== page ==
An international group of scientists from the USA, the UK, Canada, Denmark, Germany, France, Norway, Sweden, China and Russia including researchers from St Petersburg University have found that an abrupt climate change caused the extinction of mammoths in Siberia 12,000 years ago. The findings are published in the scientific journal Nature.
Three woolly mammoths walking on snow-covered hills. (Author Daniel Eskridge/St John's College, University of Cambridge)
Scientists performed a metagenomics analysis of ancient environmental DNA (eDNA) of plants and animals recovered from sediments at the sites distributed across much of the Arctic covering the past 50,000 years. Multiple remains enabled the scientists not only to learn more about the representatives of the ancient megafauna, but also find the reasons of their extinction.
The woolly mammoth is an extinct species of the ancient ancestors of elephants that appeared about 450 years ago in the territory of modern Siberia and became globally extinct about 4 thousand years ago. The meat of mammals was used as food for early humans, while the skeleton and tusks were utilised in the construction of houses and weapons. For a long time, it was considered that human hunting caused the extinction of mammoths. However, scientists determined that the main reason was an abrupt climate change.
The research showed that the animals became extinct due to the lack of food caused by melting ices of the Arctic. Eske Willerslev, Professor of St. John's College at the University of Cambridge, Director of University of Copenhagen’s Centre of Excellence GeoGenetics explained that the reason of the mammal extinction was a dramatic climate change. Ice melt in the Arctic caused increased humidity, formation of lakes, rivers and swamps and almost complete extinction of vegetation that served as food to mammoths. Large animals were unable to adapt promptly to the scarce ratio after the prominent landscape change. Moreover, trees and swamp plants occupied the mammoth grazing areas after the warming.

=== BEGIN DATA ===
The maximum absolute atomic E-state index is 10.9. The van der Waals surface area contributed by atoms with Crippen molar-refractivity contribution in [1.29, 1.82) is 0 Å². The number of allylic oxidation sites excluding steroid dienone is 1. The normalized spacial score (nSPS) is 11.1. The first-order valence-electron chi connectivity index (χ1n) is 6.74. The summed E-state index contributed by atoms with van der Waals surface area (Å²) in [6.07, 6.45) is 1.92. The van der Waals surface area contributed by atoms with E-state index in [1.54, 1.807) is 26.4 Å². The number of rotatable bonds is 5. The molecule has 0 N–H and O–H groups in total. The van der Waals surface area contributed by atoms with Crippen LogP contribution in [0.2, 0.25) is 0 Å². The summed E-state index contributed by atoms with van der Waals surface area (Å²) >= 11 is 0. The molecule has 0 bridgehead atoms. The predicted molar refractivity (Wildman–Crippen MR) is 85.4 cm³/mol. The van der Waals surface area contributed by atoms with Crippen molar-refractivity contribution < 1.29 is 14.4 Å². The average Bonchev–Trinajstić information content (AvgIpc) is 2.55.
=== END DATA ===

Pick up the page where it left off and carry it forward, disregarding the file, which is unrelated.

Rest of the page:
‘The ecosystem changed and the reduced plant biomass could not feed herds of mammoths anymore. We demonstrated that the climate change and, particularly, precipitation directly affects the vegetation, while people had no impact whatsoever,’ explained Yucheng Wang, researcher of the Department of Zoology at the University of Cambridge.
A group of scientists at St Petersburg University works on reconstructing the development of climate and environment based on the study of lakes and lake sediments. The researchers at St Petersburg University presented samples of quaternary sediments obtained during the excavation at Severnaya Zemlya Archipelago and Taimyr Peninsula. These data have contributed to the collection of materials from 535 locations in the Arctic.
The findings based on the international scientific research demonstrated that the woolly mammoth and its ancestors inhabited all continents apart from Australia and South America. Previously, it was considered that the population survived the end of the last ice age in small areas along the coastline of Siberia and Alaska in Wrangel Island and St. Paul Island. However, recent research has shown that they actually lived for longer periods of time in other areas. Notably, the breeds of mammoths in both islands were closely related despite their geographical segregation.
‘Modern methods allow the scientists to determine DNA traces of various animals and plants, for instance, in lake sediments and along the hydrographic water basins previously inhabited by these organisms. This is a powerful tool to reconstruct the habitat of distinct species, the character of vegetation, the composition of fauna in specific regions and, ultimately, the development of climate and the environment as a whole,’ said Grigory Fedorov, Associate Professor at the Department of Geomorphology, St Petersburg University.
A large number of collected DNA samples allowed for the scientists to create a map of the mammal distribution as well as demonstrate the dynamics of the population extinction. The experts managed to prove that after the last glacier period (the Late Pleistocene that completed 12,000 years ago) the mammoth habitat significantly reduced, however, they survived in various regions of the Arctic and lived much longer than previously presumed. Thus, according to the recent data, woolly mammoths lived up to the Holocene – a modern geological epoch of the Quaternary period that followed the Pleistocene about 12,000 years ago.